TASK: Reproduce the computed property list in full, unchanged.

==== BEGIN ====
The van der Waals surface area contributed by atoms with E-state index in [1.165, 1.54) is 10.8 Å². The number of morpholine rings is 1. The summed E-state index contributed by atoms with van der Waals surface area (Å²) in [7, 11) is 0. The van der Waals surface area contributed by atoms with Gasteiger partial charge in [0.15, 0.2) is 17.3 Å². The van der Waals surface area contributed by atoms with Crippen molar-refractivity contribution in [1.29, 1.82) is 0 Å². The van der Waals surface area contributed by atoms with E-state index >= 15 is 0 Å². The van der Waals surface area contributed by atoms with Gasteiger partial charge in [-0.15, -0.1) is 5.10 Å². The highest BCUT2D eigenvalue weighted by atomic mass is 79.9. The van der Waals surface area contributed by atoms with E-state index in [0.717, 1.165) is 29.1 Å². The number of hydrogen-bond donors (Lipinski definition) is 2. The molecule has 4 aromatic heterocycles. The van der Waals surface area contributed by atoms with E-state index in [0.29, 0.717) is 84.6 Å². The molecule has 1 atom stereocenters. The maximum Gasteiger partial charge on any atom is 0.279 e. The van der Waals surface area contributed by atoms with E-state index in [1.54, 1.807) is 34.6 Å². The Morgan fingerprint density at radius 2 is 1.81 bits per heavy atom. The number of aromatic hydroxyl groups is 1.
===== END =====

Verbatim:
The van der Waals surface area contributed by atoms with E-state index in [1.165, 1.54) is 10.8 Å². The number of morpholine rings is 1. The summed E-state index contributed by atoms with van der Waals surface area (Å²) in [7, 11) is 0. The van der Waals surface area contributed by atoms with Gasteiger partial charge in [0.15, 0.2) is 17.3 Å². The van der Waals surface area contributed by atoms with Crippen molar-refractivity contribution in [1.29, 1.82) is 0 Å². The van der Waals surface area contributed by atoms with E-state index >= 15 is 0 Å². The van der Waals surface area contributed by atoms with Gasteiger partial charge in [-0.15, -0.1) is 5.10 Å². The highest BCUT2D eigenvalue weighted by atomic mass is 79.9. The van der Waals surface area contributed by atoms with E-state index in [0.717, 1.165) is 29.1 Å². The number of hydrogen-bond donors (Lipinski definition) is 2. The molecule has 4 aromatic heterocycles. The van der Waals surface area contributed by atoms with E-state index in [0.29, 0.717) is 84.6 Å². The molecule has 1 atom stereocenters. The maximum Gasteiger partial charge on any atom is 0.279 e. The van der Waals surface area contributed by atoms with E-state index in [1.54, 1.807) is 34.6 Å². The Morgan fingerprint density at radius 2 is 1.81 bits per heavy atom. The number of aromatic hydroxyl groups is 1.